Graph Search, check-ins, timelines, Twitter, fan pages, reputation management, user reviews, sharing - the list of disciplines and services are endless.
But there is one element still missing - one so important to how the travel sector (especially destinations) and its use of social media evolves that it is, ironically, perhaps the main stumbling block to its progress.
Dimitrios Buhalis, president at International Federation for Information Technologies in Travel and Tourism (IFITT) and a professor at Bournemouth University, outlined the issue following a keynote this week from Facebook at the ENTER 2013 conference.
Social media is obviously changing the levels of engagement between the industry and customers. The missed opportunity, however, is co-creation of real-time experiences between marketers and travellers.
Right now, social media interaction is taking place pre-visit for research and post-visit as recommendations, according to academic research.
In other words, Buhalis argues, real-time social media isn't happening as much yet because of high roaming costs for data usage, a "digital detox" mindset among many holiday-goers.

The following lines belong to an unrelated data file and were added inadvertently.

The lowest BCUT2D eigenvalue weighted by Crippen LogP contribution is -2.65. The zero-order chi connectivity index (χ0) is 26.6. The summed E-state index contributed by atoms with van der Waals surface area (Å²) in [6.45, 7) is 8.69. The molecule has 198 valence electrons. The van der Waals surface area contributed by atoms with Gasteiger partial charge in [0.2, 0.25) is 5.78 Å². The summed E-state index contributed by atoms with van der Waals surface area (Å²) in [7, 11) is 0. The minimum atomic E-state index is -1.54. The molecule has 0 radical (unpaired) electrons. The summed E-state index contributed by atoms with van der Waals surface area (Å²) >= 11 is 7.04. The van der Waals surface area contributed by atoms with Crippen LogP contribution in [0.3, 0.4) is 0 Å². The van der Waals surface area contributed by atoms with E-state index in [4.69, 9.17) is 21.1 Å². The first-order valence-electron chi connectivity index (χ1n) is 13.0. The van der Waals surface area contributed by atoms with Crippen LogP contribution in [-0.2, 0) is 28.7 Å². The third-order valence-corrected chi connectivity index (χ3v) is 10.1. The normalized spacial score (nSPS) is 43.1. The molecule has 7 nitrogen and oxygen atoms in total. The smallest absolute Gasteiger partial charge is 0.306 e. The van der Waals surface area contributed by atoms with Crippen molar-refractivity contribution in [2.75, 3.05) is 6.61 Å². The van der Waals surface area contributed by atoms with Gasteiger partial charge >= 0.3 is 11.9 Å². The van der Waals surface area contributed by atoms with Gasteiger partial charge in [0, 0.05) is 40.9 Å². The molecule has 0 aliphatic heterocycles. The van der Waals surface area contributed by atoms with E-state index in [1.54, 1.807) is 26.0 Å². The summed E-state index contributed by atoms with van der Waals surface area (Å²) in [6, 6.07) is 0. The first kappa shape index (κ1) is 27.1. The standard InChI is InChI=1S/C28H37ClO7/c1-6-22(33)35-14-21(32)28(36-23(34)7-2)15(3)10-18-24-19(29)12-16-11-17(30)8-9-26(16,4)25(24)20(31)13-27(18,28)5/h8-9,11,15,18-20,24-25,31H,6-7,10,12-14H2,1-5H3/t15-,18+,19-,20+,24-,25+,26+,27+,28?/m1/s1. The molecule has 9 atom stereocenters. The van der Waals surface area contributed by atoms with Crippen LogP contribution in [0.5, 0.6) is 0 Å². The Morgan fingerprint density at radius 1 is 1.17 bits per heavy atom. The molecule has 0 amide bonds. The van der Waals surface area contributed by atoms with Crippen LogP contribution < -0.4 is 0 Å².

This is coupled with the fact that many travel companies have yet to organize their information well enough to make it easily accessible via social media on-the-go and in-the-moment.
Say, Buhalis says, you're visiting Innsbruck in the summer and you want an update on snow conditions immediately or you would like to arrange a chance to see championship tennis players practicing this afternoon.
It's difficult to find that information via a Twitter or Facebook app today because the information isn't organized well. Search algorithms do a better job of finding it right now.
But that will change as semantic search improves and as DMOs start "theming" their information better, such as, at the most BASIC level, by using smarter hashtags.
Buhalis believes if DMOs put in the energy to invest in social media strategies now, even when they're not yet yielding big direct returns to the bottom line, they'll be prepared and have an advantage over competitors when technology catches up to let social media work at scale and the ROI is clearer.
The effort for helping one traveler on their trip will be amplified and magnified in positive word of mouth, so it doesn't mean an intensive cost investment if done efficiently.